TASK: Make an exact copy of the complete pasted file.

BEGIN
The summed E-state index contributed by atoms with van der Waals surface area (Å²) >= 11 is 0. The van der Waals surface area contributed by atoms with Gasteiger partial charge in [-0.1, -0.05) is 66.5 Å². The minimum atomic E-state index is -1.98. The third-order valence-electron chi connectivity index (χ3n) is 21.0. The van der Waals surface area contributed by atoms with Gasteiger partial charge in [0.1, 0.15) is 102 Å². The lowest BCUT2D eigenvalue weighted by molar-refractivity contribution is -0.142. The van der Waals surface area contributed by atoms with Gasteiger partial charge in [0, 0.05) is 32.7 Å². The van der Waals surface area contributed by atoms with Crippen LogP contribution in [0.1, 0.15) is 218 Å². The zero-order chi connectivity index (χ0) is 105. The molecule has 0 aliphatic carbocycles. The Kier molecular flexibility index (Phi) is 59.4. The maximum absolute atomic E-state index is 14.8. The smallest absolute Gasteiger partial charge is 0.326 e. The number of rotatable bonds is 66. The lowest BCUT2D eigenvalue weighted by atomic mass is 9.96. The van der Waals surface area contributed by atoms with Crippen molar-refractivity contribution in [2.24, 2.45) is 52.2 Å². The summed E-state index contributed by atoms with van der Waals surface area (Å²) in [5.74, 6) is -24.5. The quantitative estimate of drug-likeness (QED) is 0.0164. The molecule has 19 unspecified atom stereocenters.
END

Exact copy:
The summed E-state index contributed by atoms with van der Waals surface area (Å²) >= 11 is 0. The van der Waals surface area contributed by atoms with Gasteiger partial charge in [-0.1, -0.05) is 66.5 Å². The minimum atomic E-state index is -1.98. The third-order valence-electron chi connectivity index (χ3n) is 21.0. The van der Waals surface area contributed by atoms with Gasteiger partial charge in [0.1, 0.15) is 102 Å². The lowest BCUT2D eigenvalue weighted by molar-refractivity contribution is -0.142. The van der Waals surface area contributed by atoms with Gasteiger partial charge in [0, 0.05) is 32.7 Å². The van der Waals surface area contributed by atoms with Crippen LogP contribution in [0.1, 0.15) is 218 Å². The zero-order chi connectivity index (χ0) is 105. The molecule has 0 aliphatic carbocycles. The Kier molecular flexibility index (Phi) is 59.4. The maximum absolute atomic E-state index is 14.8. The smallest absolute Gasteiger partial charge is 0.326 e. The number of rotatable bonds is 66. The lowest BCUT2D eigenvalue weighted by atomic mass is 9.96. The van der Waals surface area contributed by atoms with Crippen molar-refractivity contribution in [2.24, 2.45) is 52.2 Å². The summed E-state index contributed by atoms with van der Waals surface area (Å²) in [5.74, 6) is -24.5. The quantitative estimate of drug-likeness (QED) is 0.0164. The molecule has 19 unspecified atom stereocenters.